13. Hickenlooper too often approaches his subject with the filmmaking equivalent of a wry chuckle.
  14. Bella's an empowered badass in this last installment, wielding newborn strength while showing unusual self-control and learning to use her new abilities - and that's why things feel off.
  15. The film also comes across like a rough cut that was never looked at as a coherent whole, and some segments that start off as promising become interminable while others feel entirely unnecessary. There's no pressure on or expectation for Tarantino to please anyone other than himself, and the film feels overstuffed with ideas that should have been pruned.
  16. As lukewarm as We Have a Pope may be as a piece of filmmaking, Moretti doesn't tread particularly gently into sacred territory. The picture could be more irreverent, but at least it dares to suggest that popes are people too.
  17. Even at a generous running time that matches this season's other giant award candidates, Les Misérables seems like it's in a hurry, skittering from one number to the next without interlude. After Hathaway's early high point, it starts to feel numbing, an unending barrage of musical emoting carrying us through Valjean's adopting of Cosette, the latter's first encounter with Marius, the battle at the barricade and a last hour that can feel like it's a non-stop series of death arias.
  18. It goes down like a canned but genial '80s comedy: Without fanfare or much nutrition; part of your balanced breakfast.
  19. While Survival of the Dead does its best to work up a decent allegorical bent -- this time involving territorial pissing matches within a country under siege -- its power is diffused (and frankly, confused) by its execution.
  20. Getting a movie's setup right is one thing. But following through on an intriguing premise is the hard part, and that's where Matthew Chapman's The Ledge, a thriller that wrangles with intricate ideas about faith and religious extremism, goes splat.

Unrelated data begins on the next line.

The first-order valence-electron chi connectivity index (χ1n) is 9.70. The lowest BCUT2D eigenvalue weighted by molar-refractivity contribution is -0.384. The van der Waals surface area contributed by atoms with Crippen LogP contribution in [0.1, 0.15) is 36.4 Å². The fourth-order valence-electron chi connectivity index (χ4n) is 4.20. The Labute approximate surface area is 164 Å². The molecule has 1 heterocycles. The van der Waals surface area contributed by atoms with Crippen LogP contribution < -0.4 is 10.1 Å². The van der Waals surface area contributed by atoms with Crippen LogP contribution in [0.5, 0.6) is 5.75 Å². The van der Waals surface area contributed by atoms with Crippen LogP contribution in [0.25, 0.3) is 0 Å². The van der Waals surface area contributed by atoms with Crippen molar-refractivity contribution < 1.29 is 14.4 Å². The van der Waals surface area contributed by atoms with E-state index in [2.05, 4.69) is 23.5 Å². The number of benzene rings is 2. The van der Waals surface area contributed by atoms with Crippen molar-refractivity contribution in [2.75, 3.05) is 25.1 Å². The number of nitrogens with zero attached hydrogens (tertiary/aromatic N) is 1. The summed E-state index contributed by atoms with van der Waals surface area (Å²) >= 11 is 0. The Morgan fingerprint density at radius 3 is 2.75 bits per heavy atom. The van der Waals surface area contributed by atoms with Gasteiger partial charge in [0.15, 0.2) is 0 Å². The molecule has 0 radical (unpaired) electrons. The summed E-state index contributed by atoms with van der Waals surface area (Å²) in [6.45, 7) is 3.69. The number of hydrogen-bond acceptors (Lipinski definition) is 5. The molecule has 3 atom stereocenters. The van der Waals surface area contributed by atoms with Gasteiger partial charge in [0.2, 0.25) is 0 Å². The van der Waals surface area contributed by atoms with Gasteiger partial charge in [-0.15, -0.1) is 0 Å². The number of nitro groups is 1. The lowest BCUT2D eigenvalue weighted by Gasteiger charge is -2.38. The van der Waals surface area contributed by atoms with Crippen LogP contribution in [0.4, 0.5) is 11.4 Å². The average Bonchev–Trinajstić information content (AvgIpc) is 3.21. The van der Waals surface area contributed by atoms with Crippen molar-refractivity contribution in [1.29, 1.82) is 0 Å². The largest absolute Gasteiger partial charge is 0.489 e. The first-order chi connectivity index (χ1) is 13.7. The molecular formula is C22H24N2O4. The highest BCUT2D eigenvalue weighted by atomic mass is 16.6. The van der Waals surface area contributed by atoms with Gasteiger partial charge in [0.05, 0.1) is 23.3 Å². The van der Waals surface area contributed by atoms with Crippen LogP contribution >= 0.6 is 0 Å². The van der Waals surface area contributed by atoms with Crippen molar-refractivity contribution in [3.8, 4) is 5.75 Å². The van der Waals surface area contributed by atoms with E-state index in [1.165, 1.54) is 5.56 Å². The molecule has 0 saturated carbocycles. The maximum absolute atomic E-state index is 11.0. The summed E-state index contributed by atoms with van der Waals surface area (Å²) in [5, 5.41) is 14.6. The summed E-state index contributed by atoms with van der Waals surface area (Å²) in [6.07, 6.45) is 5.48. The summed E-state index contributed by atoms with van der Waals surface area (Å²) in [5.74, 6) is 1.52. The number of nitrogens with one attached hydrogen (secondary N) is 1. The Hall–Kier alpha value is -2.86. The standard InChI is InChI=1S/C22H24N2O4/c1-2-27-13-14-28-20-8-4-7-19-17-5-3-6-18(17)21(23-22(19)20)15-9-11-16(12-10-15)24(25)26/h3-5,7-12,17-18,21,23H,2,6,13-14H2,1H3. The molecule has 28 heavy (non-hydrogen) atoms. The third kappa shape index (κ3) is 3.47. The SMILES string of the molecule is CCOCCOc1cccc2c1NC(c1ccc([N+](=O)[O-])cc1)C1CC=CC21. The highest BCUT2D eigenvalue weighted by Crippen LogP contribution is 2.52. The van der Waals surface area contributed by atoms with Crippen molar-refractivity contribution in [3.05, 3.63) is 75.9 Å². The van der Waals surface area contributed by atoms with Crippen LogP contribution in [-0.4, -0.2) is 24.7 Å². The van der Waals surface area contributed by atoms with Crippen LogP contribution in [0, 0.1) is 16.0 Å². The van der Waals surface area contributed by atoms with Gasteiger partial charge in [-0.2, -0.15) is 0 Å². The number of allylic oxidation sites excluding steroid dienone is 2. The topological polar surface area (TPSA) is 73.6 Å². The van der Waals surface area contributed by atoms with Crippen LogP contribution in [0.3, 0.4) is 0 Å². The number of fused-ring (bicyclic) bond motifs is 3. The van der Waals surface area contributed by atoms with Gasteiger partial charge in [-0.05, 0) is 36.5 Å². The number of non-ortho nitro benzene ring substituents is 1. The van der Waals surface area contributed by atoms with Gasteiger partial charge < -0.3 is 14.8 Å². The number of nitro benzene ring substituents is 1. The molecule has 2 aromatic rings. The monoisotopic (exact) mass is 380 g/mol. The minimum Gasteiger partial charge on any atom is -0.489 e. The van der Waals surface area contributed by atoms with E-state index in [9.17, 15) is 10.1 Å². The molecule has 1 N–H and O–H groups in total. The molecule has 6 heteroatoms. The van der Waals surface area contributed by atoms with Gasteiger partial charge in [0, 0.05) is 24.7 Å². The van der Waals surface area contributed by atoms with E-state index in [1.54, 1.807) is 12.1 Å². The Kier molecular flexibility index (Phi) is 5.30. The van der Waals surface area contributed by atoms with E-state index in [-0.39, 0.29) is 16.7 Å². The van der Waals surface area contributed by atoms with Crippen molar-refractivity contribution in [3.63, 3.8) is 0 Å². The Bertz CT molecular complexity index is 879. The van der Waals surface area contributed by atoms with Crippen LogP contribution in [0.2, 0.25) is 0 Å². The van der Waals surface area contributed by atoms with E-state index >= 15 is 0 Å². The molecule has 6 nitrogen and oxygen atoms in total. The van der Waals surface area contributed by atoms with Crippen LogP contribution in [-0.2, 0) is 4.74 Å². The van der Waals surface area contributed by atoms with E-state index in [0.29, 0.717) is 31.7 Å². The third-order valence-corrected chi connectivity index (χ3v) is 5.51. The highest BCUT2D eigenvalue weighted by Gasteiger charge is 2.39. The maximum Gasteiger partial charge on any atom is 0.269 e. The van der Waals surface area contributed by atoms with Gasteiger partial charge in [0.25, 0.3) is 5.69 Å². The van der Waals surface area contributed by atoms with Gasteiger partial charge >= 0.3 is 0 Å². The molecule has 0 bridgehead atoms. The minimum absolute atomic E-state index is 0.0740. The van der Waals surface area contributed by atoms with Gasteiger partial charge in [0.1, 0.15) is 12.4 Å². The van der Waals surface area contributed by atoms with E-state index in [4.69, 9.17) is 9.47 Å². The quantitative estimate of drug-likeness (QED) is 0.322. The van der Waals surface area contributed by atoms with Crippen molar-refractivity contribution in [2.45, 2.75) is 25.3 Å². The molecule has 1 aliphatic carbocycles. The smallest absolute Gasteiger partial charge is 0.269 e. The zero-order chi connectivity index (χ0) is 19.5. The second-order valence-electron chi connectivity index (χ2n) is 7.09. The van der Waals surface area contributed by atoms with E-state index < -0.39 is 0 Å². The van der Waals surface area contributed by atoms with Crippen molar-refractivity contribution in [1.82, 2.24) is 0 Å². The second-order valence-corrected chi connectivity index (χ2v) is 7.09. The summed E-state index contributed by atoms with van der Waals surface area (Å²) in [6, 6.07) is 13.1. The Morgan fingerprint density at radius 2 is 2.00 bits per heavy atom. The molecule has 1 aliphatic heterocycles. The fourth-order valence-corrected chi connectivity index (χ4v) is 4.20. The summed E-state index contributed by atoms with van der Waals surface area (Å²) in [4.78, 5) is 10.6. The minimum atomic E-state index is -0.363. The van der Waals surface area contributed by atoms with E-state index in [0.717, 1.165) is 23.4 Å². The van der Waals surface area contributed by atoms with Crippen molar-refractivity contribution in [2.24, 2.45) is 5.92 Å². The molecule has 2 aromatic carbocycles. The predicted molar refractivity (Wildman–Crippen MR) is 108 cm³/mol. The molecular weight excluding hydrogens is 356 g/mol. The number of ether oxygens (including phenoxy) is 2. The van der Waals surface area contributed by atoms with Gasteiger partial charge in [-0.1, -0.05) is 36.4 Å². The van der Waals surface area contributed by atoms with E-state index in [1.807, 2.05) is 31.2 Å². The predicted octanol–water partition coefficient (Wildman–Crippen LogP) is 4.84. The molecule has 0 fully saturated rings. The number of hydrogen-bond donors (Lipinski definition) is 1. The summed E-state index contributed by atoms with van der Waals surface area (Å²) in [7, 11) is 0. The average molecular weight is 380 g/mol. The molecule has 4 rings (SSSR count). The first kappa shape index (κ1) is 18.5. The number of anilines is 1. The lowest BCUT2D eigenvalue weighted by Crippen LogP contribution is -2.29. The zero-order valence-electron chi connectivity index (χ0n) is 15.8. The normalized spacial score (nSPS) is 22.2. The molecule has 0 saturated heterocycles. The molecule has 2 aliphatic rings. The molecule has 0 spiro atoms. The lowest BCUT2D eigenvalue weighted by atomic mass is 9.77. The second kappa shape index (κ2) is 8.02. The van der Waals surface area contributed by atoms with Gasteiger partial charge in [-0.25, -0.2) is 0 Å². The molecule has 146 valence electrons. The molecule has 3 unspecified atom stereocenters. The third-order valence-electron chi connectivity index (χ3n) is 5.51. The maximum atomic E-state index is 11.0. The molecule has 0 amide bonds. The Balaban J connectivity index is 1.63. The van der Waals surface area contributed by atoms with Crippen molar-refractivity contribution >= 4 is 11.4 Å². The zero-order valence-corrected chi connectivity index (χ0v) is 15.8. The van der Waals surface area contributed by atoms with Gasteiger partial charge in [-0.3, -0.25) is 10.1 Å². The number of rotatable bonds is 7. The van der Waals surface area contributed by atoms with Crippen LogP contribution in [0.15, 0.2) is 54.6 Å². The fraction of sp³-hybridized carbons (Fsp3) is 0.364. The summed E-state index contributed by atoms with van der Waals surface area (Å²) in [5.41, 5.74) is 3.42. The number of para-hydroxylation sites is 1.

21. Despite these two actors' decent - and occasionally very charming - performances the film stacks the odds of the audience caring about Heigl and Duhamel against a narrative vacuum that favors eye candy and cheap effect over emotional logic.
    • 73 Metascore
    • 60 Critic Score
    Gere does his best to give Arbitrage an agitated energy, but Jarecki's fatalism works against the film.
  22. Step Up Revolution is also not a movie you watch for its incredible story and dialogue. The film doesn't even share much connective tissue with its predecessors save for an appearance from Adam Sevani as Moose.
  23. The Debt shortchanges itself severely with the weight it gives the portion of its story set further in the past.
  24. The story of Pi and Richard Parker already has the clean simplicity of a myth and really doesn't require significant elaboration, but following in the footsteps of the source material, the film provides elaboration anyway, demonstrating a condescension to the audience that dulls the spectacle it punctuates.
  25. The Lucky One aspires to but never reaches the grandly melodramatic heights of the über-Sparks adaptation "The Notebook," though a reconciliation embrace in an outdoor shower of some sort seems deliberately staged to evoke the earlier feature.